Please Stay Away!

In Lent 24 by Bruce LogueLeave a Comment

When Jesus and his disciples arrived at the country of the Gerasenes….he stepped out on land and a man of the city met him. He had been here a long time and wore no clothes, and he had no house. He also lived among the tombs. When Jesus asked him his name, the man said, ‘Legion.’ This was because he was possessed by demons.

Luke 8:26-39

Jesus encountered a demon-possessed man in the Gerasenes. This was a place that most likely lay mid-way on the east side of the Sea of Galilee. It was marked by its cliffs and caves, fitting the Gospel descriptions.

The possessed man, as a result of the demons, could not refer to himself as a single, integrated human being. Rather, he called himself “Legion because we are many.” A legion in the Roman army was over 3000 men, thus metaphorically describing how the man felt about his chaotic identity.

Two groups of beings observed the miracle of exorcism that Jesus performed. The first, of course, was the demons, basically telling Jesus to leave them alone; they knew what Jesus could do to them. But Jesus cast them out and sent them into a group of swine who ran off a cliff overlooking the Sea of Galilee.

The second group of observers was the townspeople. This group of people were hit in the pocketbook because of Jesus’ intervention in the life of Legion. The swine were their chief form of financial support, and they may have watched in horror as the swine ran pell-mell off the cliff.

Both the demons and the townspeople had similar things to say to Jesus. “Leave us alone,” and “Please leave our town,” were both versions of “we don’t want to be involved with you.” They had vested interests, and Jesus was a threat to them. They resemble the rich and empowered who do not want to pay taxes or share wealth with others, which they say they earned and no one else has a right to the wealth.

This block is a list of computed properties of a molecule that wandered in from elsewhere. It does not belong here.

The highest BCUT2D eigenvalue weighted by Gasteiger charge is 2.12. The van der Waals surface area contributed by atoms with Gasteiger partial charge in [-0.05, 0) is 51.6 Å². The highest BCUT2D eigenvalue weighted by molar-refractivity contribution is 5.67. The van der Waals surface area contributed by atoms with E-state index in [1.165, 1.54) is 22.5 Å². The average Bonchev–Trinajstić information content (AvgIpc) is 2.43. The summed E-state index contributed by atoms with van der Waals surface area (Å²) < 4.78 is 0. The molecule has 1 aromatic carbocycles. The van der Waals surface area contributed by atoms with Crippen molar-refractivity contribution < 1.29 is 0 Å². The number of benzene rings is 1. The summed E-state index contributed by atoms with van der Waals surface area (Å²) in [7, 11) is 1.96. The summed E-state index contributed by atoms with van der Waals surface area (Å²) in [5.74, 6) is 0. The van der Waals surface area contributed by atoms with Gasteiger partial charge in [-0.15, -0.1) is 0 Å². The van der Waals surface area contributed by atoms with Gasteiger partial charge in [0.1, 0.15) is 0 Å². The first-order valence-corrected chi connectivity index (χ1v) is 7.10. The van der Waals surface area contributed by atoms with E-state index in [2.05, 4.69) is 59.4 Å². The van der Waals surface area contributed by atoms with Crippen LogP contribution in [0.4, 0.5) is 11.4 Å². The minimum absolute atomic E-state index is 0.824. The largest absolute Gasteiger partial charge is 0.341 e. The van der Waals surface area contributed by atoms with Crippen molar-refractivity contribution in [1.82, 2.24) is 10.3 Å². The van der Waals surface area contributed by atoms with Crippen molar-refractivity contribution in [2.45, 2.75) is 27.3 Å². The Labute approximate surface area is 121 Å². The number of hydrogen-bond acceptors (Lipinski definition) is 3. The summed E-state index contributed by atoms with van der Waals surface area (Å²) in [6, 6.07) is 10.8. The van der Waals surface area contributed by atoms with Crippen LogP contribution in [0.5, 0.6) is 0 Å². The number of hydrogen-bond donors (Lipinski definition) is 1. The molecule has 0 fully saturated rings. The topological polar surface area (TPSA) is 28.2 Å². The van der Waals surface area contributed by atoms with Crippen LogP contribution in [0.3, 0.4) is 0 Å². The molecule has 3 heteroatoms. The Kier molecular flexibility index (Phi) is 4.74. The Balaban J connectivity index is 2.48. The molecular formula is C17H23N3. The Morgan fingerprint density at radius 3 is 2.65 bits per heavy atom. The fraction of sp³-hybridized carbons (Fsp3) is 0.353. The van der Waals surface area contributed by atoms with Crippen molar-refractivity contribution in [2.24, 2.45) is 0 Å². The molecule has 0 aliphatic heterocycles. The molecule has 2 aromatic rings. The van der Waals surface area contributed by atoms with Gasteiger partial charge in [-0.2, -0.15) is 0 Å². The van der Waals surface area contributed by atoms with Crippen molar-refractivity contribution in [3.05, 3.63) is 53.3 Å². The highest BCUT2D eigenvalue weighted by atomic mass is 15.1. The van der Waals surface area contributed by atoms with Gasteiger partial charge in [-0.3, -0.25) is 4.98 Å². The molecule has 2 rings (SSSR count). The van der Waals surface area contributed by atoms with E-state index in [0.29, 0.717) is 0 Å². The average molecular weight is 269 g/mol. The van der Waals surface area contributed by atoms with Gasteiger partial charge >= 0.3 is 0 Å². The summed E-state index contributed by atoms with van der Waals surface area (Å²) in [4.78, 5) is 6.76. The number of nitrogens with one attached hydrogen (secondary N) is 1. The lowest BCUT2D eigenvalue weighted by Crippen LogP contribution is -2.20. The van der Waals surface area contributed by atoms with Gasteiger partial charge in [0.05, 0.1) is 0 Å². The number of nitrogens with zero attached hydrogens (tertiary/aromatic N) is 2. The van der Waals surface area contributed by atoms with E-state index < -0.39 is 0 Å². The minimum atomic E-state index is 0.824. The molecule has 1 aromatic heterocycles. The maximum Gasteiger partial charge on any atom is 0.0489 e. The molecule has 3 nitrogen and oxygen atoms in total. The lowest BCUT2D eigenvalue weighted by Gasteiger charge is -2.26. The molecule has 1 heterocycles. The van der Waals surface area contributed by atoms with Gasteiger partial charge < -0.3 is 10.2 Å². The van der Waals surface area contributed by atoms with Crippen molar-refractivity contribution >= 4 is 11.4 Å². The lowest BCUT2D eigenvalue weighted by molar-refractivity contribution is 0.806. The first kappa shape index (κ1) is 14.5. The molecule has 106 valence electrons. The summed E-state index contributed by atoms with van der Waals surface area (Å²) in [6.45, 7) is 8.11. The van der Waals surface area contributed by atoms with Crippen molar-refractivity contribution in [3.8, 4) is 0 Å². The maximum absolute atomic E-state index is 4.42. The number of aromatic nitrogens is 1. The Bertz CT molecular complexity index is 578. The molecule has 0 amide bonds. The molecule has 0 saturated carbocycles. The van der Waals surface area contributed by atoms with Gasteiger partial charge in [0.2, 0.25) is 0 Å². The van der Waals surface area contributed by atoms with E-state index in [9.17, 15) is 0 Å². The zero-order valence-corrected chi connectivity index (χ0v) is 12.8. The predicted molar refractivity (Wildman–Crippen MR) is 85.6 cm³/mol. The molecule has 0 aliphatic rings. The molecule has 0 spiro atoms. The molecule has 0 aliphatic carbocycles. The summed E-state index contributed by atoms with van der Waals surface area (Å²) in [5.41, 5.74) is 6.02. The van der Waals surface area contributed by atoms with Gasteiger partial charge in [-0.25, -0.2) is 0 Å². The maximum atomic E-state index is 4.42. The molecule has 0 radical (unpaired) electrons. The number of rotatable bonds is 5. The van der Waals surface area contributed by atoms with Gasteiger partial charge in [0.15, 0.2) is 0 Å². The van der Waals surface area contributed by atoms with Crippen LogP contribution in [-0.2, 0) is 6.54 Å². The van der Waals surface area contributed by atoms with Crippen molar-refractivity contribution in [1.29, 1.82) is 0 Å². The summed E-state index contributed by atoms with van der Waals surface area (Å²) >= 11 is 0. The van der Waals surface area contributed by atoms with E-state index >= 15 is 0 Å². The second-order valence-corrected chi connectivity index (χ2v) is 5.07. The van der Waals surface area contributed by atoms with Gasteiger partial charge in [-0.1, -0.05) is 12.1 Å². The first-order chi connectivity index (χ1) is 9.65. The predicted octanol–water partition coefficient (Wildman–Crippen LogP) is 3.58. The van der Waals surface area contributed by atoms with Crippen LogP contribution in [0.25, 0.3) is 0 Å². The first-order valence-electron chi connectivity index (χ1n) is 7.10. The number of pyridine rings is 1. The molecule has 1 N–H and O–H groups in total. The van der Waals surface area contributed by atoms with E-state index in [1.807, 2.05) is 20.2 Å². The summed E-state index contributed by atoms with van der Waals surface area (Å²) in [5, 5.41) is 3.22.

The demon-possessed man, of course, welcomed Jesus because Jesus meant, for him, a life of freedom from the hell of living in a tomb, completely without human dignity. As Jesus left the, now-free, formerly possessed man, Jesus told the him to return to his town and tell others what God had done for him.

You can see the same dynamic at work today in the separation of society into those who are “possessed” by various metaphorical demons such as illegal substances addiction or workaholism, and those who are free to live, make money, enjoy the world, and pursue various passions and interests.

Something to think about: What are some ways that people today reject Jesus’ offer to drive away whatever demons inhabit their lives? When do you think people are willing to accept the exorcism of whatever demons have kept them from living up to their God-given potential?

Something to pray about: O God, there are so many forces and powers in our world that threaten our freedom – pharmaceutical, governmental, relational, and vocational. Please help us to see the way they enslave us and to seek the freedom you offer us. In Jesus’ name. Amen.

Leave a Comment